An issue I do not see much in LPS Conservatorship appeals but happens a lot in dependency appeals. Objecting with specificity. I understand that LPS Conservatorship matters strive to be “non adversarial”, but so does dependency court. I’d like to see more of (a dependency issue), forfeiture and objections covered for LPS case law. We hear a lot about overzealous counsel stating that “for the record mother/father objects to termination” but not the legal basis as to why. This sets up for a poor result with an appeal later as the record does not indicate the basis for appeal. Dependency court strives for non-adversarial resolution of conflicts and for both parties to work towards the best interest of the child. This case I will cover is a case coming out of dependency court but I expect that the same issues are happening somewhere in an LPS Conservatorship court.
A recent case law that came out once more covers this issue of objecting with specificity is in re Daniel B., 231 Cal. App. 4th 663, 180 Cal. Rptr. 3d 26, 26–28 (2014).
In this case several issues were at hand, but the main focus will be the fact that the trial court deemed that the mother did not make a timely and specific objection. When dealing with appellate matters, general objections are insufficient to preserve issues for review. Objections made by counsel must state the grounds upon which the objection is based. Object with specificity. If counsel fails to do so, they risk forfeiture.
In this case there were issues of drug abuse and DV that brought the child to the attention of the juvenile court. The court detained the child under § 300, for (a), (b), and (j) counts and ordered that the mother participate in DV weekly meetings. The mother at some point during the making of the dispositional orders objected to the DV orders but the court stated that there was a need based on history and that no suitable alternative existed. Mother’s counsel after dispositional orders were made noted “Mother's objection to the jurisdictional and dispositional findings”. Mother filed a timely appeal.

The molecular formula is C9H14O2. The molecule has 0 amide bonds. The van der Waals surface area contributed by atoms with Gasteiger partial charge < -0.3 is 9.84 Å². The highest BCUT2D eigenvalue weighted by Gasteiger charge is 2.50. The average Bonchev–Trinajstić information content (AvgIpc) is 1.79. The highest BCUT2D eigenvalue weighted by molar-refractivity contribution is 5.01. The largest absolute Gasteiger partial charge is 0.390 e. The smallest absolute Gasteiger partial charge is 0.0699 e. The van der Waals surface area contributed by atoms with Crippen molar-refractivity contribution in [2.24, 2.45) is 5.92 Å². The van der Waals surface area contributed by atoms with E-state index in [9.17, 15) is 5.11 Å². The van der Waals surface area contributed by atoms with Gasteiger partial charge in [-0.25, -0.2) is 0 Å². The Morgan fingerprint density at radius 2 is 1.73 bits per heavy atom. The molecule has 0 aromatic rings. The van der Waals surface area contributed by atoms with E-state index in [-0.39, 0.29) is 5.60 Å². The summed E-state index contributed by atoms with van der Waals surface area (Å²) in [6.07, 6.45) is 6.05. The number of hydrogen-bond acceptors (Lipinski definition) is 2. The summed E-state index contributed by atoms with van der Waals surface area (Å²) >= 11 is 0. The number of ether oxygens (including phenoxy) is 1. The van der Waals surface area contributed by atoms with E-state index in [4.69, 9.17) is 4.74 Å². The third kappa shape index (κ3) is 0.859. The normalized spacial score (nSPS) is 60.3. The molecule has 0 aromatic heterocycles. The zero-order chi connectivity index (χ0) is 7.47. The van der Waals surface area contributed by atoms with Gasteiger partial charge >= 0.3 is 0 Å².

The department on appeal contended that mother forfeited her right to appeal citing that she did not raise a timely appeal, nor did she appeal with specificity. The department cites
“[A] reviewing court ordinarily will not consider a challenge to a ruling if an objection could have been but was not made in the trial court. The purpose of this rule is to encourage parties to bring errors to the attention of the trial court, so that they may be corrected. (In re S.B. (2004) 32 Cal.4th 1287, 1293. In addition, “[g]eneral objections are insufficient to preserve issues for review. The objection must state the ground or grounds upon which the objection is based. (In re E.A. (2012) 209 Cal.App.4th 787, 790.)
The appellate court returned citing that it found that mother did raise a timely appeal to ordered services and that the trial court record demonstrated that she did raise a specific objection to the ordered services.
Using counsel’s own recitation of the law the appellate court noted that mother’s objection at the time allowed the court to consider any errors it may have made. When faced with this objection to possible error, the trial court instead asserted its opinion that it had considered alternatives to the ordered services and that it had found no suitable alternatives to DV treatment. It also doubled down and stated that it would not place a time limit on participation. Based on these two facts, the appellate court found that if mother had made another objection no further action could have been taken as the juvenile court was given enough time to consider the matter, made its decision, and proffered its reasoning.